A quick chat with Small Friends of Nantucket’s new executive director, Nichole Olson.
N MAGAZINE: You have over a decade of experience in childcare—what’s the funniest thing you’ve ever heard a kid say or do?
OLSON: Of course, I have a new story every day that makes me smile. What I will say is that I have been so lucky in my career to go to work and have a child make me a picture, perhaps say their first word, or make me laugh out loud. When one of those things happens, really how can you have a bad day?
N MAGAZINE: What are you most excited for in your new position?
OLSON: It is a big job raising “Small Friends.” It is my distinct privilege to have the opportunity to serve as the executive director of this organization. I am deeply honored and humbled by this designation. It is a pleasure to work with an experienced and passionate staff to deliver high-quality early childhood education program that will instill basic fundamental knowledge and skills for our children to be successful.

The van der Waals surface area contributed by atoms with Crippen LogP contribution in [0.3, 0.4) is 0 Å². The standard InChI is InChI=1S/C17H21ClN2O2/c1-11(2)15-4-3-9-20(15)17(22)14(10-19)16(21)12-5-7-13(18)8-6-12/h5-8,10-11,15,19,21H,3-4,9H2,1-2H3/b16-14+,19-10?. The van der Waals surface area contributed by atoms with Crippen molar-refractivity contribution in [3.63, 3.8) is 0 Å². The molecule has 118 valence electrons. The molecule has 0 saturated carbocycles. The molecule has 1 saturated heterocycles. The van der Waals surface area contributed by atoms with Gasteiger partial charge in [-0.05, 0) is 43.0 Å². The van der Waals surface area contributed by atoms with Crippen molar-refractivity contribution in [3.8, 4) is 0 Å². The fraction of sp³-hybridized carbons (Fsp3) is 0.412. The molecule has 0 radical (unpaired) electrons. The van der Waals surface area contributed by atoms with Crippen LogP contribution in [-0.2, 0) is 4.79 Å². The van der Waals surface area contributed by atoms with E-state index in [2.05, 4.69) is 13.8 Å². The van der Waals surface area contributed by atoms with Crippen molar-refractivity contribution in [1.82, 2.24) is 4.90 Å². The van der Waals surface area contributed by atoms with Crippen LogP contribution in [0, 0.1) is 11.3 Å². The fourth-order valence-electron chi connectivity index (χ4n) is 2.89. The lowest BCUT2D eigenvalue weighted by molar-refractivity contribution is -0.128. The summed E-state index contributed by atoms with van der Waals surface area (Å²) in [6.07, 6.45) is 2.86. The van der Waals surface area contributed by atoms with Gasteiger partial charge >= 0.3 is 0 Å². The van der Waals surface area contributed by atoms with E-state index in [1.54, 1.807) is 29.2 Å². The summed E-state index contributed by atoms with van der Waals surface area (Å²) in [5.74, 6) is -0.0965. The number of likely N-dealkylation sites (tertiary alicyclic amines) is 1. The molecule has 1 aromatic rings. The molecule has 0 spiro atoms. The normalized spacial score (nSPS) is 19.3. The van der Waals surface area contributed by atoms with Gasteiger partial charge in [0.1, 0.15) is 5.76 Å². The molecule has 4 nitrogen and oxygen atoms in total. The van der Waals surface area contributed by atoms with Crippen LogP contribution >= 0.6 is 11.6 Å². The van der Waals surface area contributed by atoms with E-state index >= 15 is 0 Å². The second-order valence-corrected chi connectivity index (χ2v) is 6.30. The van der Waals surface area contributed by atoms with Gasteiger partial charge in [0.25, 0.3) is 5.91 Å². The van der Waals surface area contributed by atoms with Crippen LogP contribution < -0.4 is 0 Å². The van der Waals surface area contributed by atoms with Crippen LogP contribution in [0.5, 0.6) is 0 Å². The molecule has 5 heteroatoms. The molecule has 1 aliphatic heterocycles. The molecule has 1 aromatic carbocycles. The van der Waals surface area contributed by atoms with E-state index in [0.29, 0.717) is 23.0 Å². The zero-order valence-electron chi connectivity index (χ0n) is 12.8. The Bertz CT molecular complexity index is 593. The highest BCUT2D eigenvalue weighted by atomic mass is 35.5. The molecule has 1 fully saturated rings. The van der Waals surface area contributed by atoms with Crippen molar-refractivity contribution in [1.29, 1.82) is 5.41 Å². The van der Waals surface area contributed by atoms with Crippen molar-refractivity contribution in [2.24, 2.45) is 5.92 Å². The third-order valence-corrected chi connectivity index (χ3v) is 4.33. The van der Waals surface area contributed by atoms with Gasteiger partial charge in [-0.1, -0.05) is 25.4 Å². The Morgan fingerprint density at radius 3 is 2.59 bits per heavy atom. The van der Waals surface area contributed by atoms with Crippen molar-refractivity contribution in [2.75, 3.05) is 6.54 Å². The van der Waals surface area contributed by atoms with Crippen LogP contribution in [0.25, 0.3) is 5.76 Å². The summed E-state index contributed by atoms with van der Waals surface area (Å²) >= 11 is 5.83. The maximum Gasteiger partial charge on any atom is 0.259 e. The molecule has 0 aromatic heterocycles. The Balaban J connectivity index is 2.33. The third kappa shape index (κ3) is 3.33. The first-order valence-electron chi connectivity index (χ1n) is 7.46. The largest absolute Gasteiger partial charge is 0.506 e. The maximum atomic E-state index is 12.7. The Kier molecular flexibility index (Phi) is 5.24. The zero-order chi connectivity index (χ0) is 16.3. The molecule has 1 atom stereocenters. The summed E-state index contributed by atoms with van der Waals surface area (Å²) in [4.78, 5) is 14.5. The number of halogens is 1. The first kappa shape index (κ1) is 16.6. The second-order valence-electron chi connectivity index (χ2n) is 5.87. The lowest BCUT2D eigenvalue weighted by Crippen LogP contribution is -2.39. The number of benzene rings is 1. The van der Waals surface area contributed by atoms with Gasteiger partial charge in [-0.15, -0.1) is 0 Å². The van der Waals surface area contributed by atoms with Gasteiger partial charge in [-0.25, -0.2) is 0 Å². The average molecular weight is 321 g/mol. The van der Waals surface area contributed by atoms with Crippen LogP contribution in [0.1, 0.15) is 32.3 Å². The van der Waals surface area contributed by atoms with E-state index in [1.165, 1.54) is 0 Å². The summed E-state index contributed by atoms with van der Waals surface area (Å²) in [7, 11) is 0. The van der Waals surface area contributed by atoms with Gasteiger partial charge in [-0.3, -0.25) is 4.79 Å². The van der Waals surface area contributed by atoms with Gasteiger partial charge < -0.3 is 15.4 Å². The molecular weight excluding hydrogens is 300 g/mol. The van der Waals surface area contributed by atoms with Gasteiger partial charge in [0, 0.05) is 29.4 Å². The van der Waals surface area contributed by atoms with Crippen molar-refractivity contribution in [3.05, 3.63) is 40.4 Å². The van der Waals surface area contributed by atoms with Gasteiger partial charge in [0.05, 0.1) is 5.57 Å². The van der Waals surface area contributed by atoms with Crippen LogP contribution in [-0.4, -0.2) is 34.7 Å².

OLSON: I firmly believe that “it takes a village” to raise a child and that every parent needs to be an active part of their child’s educational journey. When your child knows you are interested in what they are learning, it is inspirational to them and they strive to achieve more.
N MAGAZINE: There are many schools of thought out there about kids and devices and screen time. What are your thoughts?
OLSON: As seen in most of our lives each day, society relies so much on technology for all kinds of information. As an educator, I believe there has to be a balance in the amount of time a child spends using technology. It is important for parents to understand the content they are accessing, and how that information is shaping their character and influencing their morals and belief system. This is where parents play a critical role in their child’s education.
N MAGAZINE: What do you think the biggest challenge is in raising kids in this day of age?
OLSON: There are several challenges that face our children in this day and age. We are fortunate enough to live in an age where all sorts of information and social connections are at our finger tips. This is both a blessing and a curse. As parents and educators, protecting our children from harm and keeping them safe is paramount. Teaching our children thoughtful and appropriate ways to express themselves will foster a culture of acceptance and inclusion.